Many exciting developments in the fight against Alzheimerâs disease
Alzheimer’s disease has had a strong presence in the news lately, between the Obama administration announcing a funding boost, the National Institute on Aging and the Alzheimer’s Association releasing new guidelines for classifying Alzheimer’s disease, and a known cancer treatment drug demonstrating efficacy in reversing Alzheimer’s symptoms in mice. Alzheimer’s is clearly in the forefront of our minds, so to speak.
As well it should be. Alzheimer’s disease affects five million Americans, and as the baby boomer generation begins to develop symptoms of dementia and cognitive impairment, the need for a better understanding of the disease, and more importantly, a cure, has become increasingly more urgent.
Diagnosing a patient with Alzheimer’s disease at any stage is difficult. In the absence of a standardized blood or brain-imaging test, doctors have had to rely on oral examinations during patients’ visits, which are subjective and imprecise at best. The criteria established in 1997 for diagnosing Alzheimer’s disease (AD) required a history of dementia, the goal being to address the question of whether the AD was the underlying cause of the patient’s dementia.
Yet, as scientists begin to better understand the underlying causes of AD, they are proposing the possibility of a preclinical phase of the illness. The preclinical phase is identified, not by observable symptoms, but rather by the patient’s neuropathology. That is, before the patient has begun to exhibit cognitive impairment or memory loss, she may have developed amyloid beta proteins and amyloid plaques that are the underlying cause of AD.
The new clinical classification addresses this development by emphasizing that Alzheimer’s disease covers a spectrum of symptoms, from none, to mild cognitive impairment, to advanced dementia. Thus, patients registering pathophysiological processes of AD may be identified as having mild cognitive impairment, even in the absence of subjective or objective behavioral deficits.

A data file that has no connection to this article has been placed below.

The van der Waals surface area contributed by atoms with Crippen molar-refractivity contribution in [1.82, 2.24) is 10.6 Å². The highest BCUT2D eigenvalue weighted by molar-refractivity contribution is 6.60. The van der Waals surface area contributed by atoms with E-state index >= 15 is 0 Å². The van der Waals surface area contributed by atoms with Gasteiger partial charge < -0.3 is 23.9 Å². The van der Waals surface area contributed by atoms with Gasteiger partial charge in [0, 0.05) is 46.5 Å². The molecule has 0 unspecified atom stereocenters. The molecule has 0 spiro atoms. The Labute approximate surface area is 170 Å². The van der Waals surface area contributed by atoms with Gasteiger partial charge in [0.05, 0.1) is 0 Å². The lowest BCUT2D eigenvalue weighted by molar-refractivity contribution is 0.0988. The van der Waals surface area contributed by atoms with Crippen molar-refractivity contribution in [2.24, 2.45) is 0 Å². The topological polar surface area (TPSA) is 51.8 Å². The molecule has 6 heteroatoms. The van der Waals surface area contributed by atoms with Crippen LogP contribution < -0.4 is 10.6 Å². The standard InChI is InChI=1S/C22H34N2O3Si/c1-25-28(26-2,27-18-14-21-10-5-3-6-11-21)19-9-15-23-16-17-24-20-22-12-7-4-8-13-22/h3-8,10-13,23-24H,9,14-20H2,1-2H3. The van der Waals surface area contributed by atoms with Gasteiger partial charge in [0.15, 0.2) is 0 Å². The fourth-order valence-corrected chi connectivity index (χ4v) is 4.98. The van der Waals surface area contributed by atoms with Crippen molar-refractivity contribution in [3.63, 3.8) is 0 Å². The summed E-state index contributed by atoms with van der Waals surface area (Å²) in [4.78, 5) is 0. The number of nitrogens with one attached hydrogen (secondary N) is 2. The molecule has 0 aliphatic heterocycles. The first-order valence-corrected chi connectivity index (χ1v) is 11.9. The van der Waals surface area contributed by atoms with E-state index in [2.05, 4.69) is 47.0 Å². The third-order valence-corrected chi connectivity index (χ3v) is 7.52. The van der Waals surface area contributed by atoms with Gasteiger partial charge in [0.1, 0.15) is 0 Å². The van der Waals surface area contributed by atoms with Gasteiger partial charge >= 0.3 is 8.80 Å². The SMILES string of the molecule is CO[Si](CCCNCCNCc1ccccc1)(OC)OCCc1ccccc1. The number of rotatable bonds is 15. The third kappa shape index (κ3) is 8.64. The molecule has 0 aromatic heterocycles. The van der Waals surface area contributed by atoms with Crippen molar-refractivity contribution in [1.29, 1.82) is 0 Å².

With this more comprehensive understanding of the disease and its underlying causes, scientists are able to develop new drugs to treat and reverse Alzheimer’s. In one recent case, researchers at Case Western Reserve University discovered that a pharmaceutical that has been in use for cancer treatment for over ten years, bexarotene, also has exciting applications in reversing pathological, cognitive and memory deficits caused by Alzheimer’s in mice.
Bexarotene stimulates retinoid X receptors, which control production of Apolipoprotein (ApoE) expression. ApoE facilitates the clearance of amyloid beta proteins from the brain, the build-up of which, both as plaques and as tangles, is the underlying cause of Alzheimer’s disease. In laboratory studies on mice, soluble amyloid levels fell by seventy-five percent within six hours of treatment, with the results lasting for up to three days. This novel use for this established drug has only been tested on mice thus far, but the possibilities for human applications are exciting.
Of course, further testing of the bexarotene drug and other possible Alzheimer’s treatments require substantial funding. Thankfully, Obama’s administration announced at the beginning of February that it plans to dramatically increase funding for AD research. The proposal includes an additional $80 million in research funding next year, with a further $26 million in funding to help support families and caregivers for Americans suffering from Alzheimer’s disease. Hopefully this additional support will provide the impetus for further developments in the fight against mental decline due to Alzheimer’s.